Two Reasons "Teachers Get No Respect" And There's Not Much You Can Do About It

It's an odd state of affairs when the people who spend so much time with our children get so little respect, as compared with doctors, lawyers and other fields. It's not just an academic question as to why that's the case, since the lower the levels of respect, the more likely professionals will be stereotyped, and subject to criticism, blaming and abuse.

But why is that the case with teachers?

The History Of Teaching: Only Recently Has It Evolved Beyond The Obvious

It's only recently that teaching has been thought of as a "profession". In older times, nobody thought that teaching children was much different from parenting, and in older times, there wasn't a body of knowledge about how people learn and how to help others learn. So, absent a knowledge base, it was thought no special training and knowledge was needed to teach. As a result, it was treated more as a lower level trade than a field where one had to go to college to learn how to do it.

One side effect of this state of affairs was that the field attracted mostly women who were thought to be "better with children" (let's remember we are talking about a rather sexist society).

It's only quite recently in history that requirements and certifications were made mandatory in order to become a teachers, reflecting the idea that "anyone can do it".

However, as the field evolved, and we learned more and more about how people learned, these perceptions didn't completely change. So, there's a remnant of stereotyping that's based on an older and outmoded conception of how easy or hard it is to teach. In effect, society got stuck, and not only did that affect rates of pay for teachers, but also affected who wanted to become a teacher.

Traditonally, teacher's college entrants had much lower academic credentials and ability as compared to students entering law school, or medicine. That both reflects the societal bias and "ignorance" about teaching as something "easy", and contributed to maintaining the stereotype.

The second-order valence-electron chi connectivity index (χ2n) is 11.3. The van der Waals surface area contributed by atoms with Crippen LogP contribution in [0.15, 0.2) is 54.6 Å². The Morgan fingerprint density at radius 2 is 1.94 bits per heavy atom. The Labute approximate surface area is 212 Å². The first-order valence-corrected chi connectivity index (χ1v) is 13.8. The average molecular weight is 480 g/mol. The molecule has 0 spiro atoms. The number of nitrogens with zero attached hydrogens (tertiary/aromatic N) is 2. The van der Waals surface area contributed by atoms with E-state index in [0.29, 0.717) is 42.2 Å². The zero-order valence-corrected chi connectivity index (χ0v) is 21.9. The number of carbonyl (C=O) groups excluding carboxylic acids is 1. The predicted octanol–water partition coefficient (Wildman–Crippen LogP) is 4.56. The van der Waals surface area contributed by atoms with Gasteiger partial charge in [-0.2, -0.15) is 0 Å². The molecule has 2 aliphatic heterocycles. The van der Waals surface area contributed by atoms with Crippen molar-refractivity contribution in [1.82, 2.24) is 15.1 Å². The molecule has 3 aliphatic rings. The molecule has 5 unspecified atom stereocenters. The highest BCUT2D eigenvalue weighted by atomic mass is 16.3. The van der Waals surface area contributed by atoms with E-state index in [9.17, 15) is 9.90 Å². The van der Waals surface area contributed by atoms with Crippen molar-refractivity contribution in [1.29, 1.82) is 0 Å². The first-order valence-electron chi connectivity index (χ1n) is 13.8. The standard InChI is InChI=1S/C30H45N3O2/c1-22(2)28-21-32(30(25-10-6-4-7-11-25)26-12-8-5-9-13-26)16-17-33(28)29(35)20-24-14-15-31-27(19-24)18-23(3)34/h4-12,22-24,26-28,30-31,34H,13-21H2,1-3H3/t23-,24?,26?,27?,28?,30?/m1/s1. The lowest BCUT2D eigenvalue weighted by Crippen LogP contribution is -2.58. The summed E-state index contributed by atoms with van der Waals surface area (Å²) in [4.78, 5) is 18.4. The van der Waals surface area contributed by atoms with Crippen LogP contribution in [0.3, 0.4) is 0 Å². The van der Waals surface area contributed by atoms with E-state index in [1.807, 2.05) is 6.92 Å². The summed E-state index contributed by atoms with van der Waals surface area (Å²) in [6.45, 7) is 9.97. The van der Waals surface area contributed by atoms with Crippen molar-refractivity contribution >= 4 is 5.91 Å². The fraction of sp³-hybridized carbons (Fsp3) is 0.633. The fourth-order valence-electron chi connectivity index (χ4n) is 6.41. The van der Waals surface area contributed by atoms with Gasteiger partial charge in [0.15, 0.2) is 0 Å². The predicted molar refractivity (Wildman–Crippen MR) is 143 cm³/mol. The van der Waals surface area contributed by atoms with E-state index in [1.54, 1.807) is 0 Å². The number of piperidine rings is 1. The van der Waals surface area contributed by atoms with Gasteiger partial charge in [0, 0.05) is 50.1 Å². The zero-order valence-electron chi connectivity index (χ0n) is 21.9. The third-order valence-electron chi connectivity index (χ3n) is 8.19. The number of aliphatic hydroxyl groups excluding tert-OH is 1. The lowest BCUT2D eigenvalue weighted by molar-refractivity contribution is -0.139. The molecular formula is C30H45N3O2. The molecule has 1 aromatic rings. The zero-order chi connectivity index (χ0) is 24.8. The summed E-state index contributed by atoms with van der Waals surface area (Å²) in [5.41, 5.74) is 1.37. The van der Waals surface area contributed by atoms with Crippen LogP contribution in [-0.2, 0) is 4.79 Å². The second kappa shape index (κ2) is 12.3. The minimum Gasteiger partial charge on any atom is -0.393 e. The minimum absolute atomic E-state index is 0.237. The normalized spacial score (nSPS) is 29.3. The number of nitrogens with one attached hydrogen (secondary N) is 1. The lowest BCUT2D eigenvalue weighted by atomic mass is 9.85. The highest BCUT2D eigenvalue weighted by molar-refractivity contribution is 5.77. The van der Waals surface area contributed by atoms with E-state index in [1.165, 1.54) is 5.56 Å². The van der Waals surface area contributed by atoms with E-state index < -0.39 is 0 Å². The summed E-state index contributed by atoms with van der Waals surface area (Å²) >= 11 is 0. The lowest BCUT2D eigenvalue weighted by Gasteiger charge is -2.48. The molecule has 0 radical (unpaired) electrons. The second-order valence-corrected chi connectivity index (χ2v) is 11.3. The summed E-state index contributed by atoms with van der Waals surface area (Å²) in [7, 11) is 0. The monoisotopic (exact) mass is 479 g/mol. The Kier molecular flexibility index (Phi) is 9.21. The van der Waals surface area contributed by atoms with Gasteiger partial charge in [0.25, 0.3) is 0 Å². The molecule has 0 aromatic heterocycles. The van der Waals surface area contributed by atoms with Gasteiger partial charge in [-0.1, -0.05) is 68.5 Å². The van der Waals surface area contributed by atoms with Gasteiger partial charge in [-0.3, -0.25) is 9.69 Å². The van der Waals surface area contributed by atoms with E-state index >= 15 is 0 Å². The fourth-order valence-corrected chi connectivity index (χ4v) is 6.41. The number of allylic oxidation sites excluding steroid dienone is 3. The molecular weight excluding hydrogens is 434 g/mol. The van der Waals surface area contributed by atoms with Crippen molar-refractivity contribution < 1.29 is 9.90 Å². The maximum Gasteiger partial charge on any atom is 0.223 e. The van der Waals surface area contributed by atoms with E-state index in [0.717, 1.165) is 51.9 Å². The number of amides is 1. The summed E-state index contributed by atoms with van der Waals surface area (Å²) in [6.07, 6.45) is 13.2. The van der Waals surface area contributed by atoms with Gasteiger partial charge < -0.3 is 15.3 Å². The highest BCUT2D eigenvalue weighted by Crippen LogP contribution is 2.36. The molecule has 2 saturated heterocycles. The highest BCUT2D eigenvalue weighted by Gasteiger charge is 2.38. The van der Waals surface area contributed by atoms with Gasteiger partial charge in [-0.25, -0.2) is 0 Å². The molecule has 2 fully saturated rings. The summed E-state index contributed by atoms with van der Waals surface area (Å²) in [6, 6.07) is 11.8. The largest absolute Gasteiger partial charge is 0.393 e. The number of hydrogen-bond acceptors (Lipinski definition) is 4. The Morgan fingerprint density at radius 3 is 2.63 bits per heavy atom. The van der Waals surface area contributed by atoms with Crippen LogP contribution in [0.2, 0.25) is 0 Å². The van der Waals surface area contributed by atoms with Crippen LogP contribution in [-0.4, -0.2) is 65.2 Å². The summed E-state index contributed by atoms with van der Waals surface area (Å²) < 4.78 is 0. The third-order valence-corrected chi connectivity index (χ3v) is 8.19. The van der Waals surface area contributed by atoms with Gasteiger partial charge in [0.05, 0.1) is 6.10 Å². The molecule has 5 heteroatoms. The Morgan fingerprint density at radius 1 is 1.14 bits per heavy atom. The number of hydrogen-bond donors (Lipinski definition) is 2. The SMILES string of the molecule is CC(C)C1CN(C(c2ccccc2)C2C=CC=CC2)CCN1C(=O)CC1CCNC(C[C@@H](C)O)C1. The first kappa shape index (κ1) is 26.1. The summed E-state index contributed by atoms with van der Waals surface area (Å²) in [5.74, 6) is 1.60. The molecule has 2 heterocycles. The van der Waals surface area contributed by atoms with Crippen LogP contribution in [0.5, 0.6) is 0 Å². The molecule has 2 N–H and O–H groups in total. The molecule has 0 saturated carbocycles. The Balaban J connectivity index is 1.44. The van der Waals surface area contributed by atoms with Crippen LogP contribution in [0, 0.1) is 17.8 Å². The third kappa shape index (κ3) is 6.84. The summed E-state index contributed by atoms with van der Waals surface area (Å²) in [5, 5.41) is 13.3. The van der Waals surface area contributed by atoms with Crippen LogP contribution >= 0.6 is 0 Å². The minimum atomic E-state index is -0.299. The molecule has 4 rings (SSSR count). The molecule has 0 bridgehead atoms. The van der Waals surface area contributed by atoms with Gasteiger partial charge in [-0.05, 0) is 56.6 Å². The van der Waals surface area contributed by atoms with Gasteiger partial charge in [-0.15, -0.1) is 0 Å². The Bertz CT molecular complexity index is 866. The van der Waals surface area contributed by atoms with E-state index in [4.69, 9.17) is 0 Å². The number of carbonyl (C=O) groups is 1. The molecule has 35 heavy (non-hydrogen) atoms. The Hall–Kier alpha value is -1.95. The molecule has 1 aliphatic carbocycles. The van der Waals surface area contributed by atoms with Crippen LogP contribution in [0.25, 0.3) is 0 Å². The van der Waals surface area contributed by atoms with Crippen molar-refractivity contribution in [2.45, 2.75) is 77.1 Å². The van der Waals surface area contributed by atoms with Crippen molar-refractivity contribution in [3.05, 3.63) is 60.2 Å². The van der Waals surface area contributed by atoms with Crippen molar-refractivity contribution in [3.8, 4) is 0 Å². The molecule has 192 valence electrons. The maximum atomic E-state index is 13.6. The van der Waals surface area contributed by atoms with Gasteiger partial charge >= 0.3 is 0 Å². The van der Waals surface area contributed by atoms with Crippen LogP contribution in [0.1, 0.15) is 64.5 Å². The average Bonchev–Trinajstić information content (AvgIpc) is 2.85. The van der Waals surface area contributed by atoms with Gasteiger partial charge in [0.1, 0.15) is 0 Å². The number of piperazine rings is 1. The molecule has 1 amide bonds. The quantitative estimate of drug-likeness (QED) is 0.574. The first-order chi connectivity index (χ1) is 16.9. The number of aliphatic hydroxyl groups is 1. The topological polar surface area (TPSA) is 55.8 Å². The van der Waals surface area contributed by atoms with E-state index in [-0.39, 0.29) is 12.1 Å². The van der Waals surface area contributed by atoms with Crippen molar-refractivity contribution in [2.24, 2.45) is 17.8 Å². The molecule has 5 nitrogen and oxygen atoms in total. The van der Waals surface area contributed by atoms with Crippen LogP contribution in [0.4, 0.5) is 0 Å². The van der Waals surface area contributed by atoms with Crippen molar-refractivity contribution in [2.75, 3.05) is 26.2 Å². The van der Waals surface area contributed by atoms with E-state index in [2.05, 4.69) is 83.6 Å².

Everyone Thinks They Are Expert About School Because They Attended One

A general observation: When people have a lot of experience with something, they tend to believe they are expert in that field. The analogy is that of a back seat driver who believes he is in a position to advise and criticize the actual driver, simply by virtue of the fact that he's been a passenger all his life.

People believe they are expert in something that's common. Since all of us spend so much time in schools, there's a tendency to believe that that alone is enough to give us insight and sufficient knowledge to advise others. It's easy to be a passenger when one doesn't have any responsibility, because one never has to test one's knowledge in the actual driving world.

It's similar to the baseball fan who believes he can both criticize and advise a major league player about how to hit better, just because the fan has attended a lot of games.

Obviously, watching something, or participating in another role is going to be different from actually doing the job, and/or experiencing it directly.

This "familiarity breed contempt" factor isn't specific to teaching. You find it in other fields like sports, adult training and consulting, and even management. In the latter situation, employees think they can do their managers' jobs better just because they've been employees.

Clearly, it's easy to throw stones from the sidelines, and diminish the skills and knowledge needed to do a job well.

But You Can't Do Anything About It...

It's one of those things. It's stereotyping, and it's the human tendency to believe that something that is "familiar" is somehow easy to do.

So, apart from the obvious things, like acting professionally, and trying to educate people about the challenges of teaching, there's not much you can do to enhance the perceptions of teaching as a profession, and one that should be respected.

But all is not lost, because people WILL change their levels of respect about YOU, as they get to know you. In fact, that's the best way to counter stereotypes on a person by person basis. Every time you interact with a parent, you have the opportunity to conduct yourself in ways that will earn the respect of that parent for YOU personally.